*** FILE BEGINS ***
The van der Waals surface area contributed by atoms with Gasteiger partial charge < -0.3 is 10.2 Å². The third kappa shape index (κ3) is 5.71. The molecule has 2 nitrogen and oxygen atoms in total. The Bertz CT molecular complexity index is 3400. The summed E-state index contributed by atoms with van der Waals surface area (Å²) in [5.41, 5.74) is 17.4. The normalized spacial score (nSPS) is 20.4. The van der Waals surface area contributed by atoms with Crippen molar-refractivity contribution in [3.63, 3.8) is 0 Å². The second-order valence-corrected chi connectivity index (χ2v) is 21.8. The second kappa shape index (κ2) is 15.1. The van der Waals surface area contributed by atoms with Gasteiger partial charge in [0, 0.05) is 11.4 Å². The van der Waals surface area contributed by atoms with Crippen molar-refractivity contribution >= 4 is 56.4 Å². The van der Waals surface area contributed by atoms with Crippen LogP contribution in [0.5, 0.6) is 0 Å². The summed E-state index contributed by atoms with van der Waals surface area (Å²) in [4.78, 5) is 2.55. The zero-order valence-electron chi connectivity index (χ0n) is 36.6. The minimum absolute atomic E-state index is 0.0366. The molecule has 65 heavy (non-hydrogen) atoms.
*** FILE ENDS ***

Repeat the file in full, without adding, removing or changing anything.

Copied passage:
The van der Waals surface area contributed by atoms with Gasteiger partial charge < -0.3 is 10.2 Å². The third kappa shape index (κ3) is 5.71. The molecule has 2 nitrogen and oxygen atoms in total. The Bertz CT molecular complexity index is 3400. The summed E-state index contributed by atoms with van der Waals surface area (Å²) in [5.41, 5.74) is 17.4. The normalized spacial score (nSPS) is 20.4. The van der Waals surface area contributed by atoms with Crippen molar-refractivity contribution in [3.63, 3.8) is 0 Å². The second-order valence-corrected chi connectivity index (χ2v) is 21.8. The second kappa shape index (κ2) is 15.1. The van der Waals surface area contributed by atoms with Gasteiger partial charge in [0, 0.05) is 11.4 Å². The van der Waals surface area contributed by atoms with Crippen molar-refractivity contribution >= 4 is 56.4 Å². The van der Waals surface area contributed by atoms with Crippen LogP contribution in [0.5, 0.6) is 0 Å². The summed E-state index contributed by atoms with van der Waals surface area (Å²) in [4.78, 5) is 2.55. The zero-order valence-electron chi connectivity index (χ0n) is 36.6. The minimum absolute atomic E-state index is 0.0366. The molecule has 65 heavy (non-hydrogen) atoms.